Broccoli is a very healthy vegetable and one that is full of nutrition. But broccoli is still trying to find its place in Indian kitchen due to its different taste and a slightly pungent smell. Most of us (Indians) seem to be oblivious to the place of Broccoli in our modern diet. Broccoli is rich in many essential vitamins and minerals, and is also very low in calories. It is a great source of vitamins (B1, B2, B3, B6), Iron, Magnesium, Potassium, Zinc in addition to fiber, folate, and lutein.
This Rajasthani special is indeed the best of Rajasthan’s cuisine and a real gem from India. Even though we refer it as one dish (of 3 words), it actually is a triple whammy of spicy Daal, crispy Baati and the rich/sweet Churma.
Now this is what I term as the top of the lot Halwa – Moong daal halwa. This is again one of my favourite and an extremely relishing delicacy from North/West India. This rich dessert is generally present in most Indian celebrations like weddings, and Diwali/Holi. Since it is very warm, rich and on a heavier side, people tend to prepare/relish this rich dessert especially in winter. I however do not mind to have it at any time 🙂
Curry leaves (kadi patta in Hindi) are normally used as a spice in Indian cuisine, mainly to give a distinct flavour to the dishes. I have mainly used curry leaves in upma, daal and select vegetable curries. But today I have went ahead and have prepared a curry leaves chutney; yes, you have read it right – a chutney. This chutney is very different and superb in taste.
My darling daughter loves black-eye beans very much; so much that she even eats them without any garnishing – simply boiled. She probably got this from her father (my husband) for whom black eye beans are a must to maintain his fitness regime. So this curry is a regular feature in my household – I usually make it once every week/10 days, if not more.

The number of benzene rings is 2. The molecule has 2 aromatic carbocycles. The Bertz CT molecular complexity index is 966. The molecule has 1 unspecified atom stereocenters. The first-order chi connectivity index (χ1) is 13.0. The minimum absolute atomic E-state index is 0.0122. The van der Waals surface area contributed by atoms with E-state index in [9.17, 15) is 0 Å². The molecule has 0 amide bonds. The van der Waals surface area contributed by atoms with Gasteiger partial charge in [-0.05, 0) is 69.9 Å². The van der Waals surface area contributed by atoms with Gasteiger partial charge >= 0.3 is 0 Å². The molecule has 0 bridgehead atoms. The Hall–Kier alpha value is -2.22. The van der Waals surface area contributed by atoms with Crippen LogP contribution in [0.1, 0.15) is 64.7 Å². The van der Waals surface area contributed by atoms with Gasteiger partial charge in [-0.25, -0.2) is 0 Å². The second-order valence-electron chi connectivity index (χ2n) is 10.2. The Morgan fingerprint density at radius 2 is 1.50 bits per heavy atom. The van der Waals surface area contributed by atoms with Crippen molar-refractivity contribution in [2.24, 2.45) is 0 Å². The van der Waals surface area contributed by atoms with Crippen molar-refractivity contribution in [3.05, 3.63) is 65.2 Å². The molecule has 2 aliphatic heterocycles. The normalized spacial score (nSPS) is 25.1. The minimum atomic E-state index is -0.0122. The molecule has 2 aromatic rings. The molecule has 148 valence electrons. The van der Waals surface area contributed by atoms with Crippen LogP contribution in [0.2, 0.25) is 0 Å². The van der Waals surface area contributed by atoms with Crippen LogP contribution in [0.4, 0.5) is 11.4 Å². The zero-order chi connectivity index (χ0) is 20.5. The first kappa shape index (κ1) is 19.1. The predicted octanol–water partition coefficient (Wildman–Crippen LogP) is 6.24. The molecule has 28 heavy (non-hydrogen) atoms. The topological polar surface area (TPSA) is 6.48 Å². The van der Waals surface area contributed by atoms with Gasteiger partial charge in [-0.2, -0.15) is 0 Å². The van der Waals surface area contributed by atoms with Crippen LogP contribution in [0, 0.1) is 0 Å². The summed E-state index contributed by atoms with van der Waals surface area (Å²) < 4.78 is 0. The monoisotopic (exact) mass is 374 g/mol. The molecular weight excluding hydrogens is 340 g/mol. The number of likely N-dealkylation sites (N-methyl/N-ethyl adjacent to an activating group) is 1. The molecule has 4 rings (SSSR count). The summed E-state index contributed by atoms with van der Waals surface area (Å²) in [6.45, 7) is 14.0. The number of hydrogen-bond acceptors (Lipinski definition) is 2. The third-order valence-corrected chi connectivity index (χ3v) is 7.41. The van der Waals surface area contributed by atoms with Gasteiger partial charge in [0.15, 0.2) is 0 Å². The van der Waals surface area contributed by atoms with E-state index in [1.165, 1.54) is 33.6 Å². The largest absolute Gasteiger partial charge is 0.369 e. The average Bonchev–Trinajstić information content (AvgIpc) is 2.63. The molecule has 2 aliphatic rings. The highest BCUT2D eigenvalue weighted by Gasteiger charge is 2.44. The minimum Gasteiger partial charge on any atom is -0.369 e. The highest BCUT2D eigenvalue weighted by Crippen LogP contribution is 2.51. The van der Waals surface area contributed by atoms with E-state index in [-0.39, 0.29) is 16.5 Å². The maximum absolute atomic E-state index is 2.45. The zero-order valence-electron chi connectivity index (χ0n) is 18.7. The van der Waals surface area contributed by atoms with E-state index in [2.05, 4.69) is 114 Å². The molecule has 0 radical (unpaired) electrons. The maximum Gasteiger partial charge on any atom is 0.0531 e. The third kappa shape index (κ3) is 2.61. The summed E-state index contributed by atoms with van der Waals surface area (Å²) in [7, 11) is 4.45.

The Indian festive season is on full swing, having just wrapped up Navratri and Diwali being just around the corner. Now this definitely calls for some sweet/dessert recipes as no celebration in India is complete without sweets 🙂
Moving away from milk based sweets (actually my husband’s fixation), this post is on another popular Indian (Western India) sweet dish made from roasted chickpea flour (gram flour/besan) and clarified butter (ghee) – Mohanthal. It is just like a fudge with an authentic touch of cardamom and chopped dry fruits. It is also known as Chickpea Flour Fudge. It looks like Besan Barfi but the making process and the taste are totally different.
This post is based on one of my favourite – Black Chickpea (Kala Chana) – and I love both the gravy and dry curry versions. I always prepare this dry curry, along with Semolina-Wheat flour pudding, for serving Goddess Durga on the 9th day of Navratri.
Lentils are generically termed as Daal in India (in Hindi language). My Papa and my hubby are absolute daal lovers. Most of the times they only require just daal and chapati as their staple diet – they don’t even need any vegetable curry. And for this reason, I am always experimenting with different daals to satisfy their palate.
For the benefit of everyone, Halwa (kind of equivalent to a Pudding) is a dessert which is very common in almost all Indian households. There are many different types of puddings in India, and each such pudding has its own unique taste.
Most Indian women will make this pudding without any measurements, just from their instincts or as I say “andaz se” (meaning calculated guess). Before marriage I had never made this simple pudding but I used to make one of the most difficult puddings (Moong Daal ka Halwa), because I simply loved that.
I love black chickpeas (kala chana) and so black chickpea with rice is one of my favourite combo. I usually make black chickpea (gravy one) and, plain rice separately; and enjoy them by mixing them together. However today for the first time I made it this Pulav and it was too good. It is quick, easy and a tasty recipe.
Paneer curry without onion and garlic – does it sound a bit weird? May be because we don’t normally get the best paneer curry without onion and garlic, isn’t it? But this is not the case with this one 🙂
Most people use cucumber in salads and/or in raita (dip). I was also part of this group till marriage. I was introduced to this curry for the 1st time at my husband’s place. I have to admit it – it was a lovely surprise to see cucumber in curry form; and it was indeed tasty and, a quick one to turnaround when in hurry.
For the benefit of everyone, Pepper is also popular as Bell pepper or Capsicum. This Post is based one of my Mumma’s hit dish – she used to cook green peppers with chickpea flour so perfect that whenever she was cooking them, our neighbours would call in to demand some for themselves; they used to state that the aroma was simply irresistible.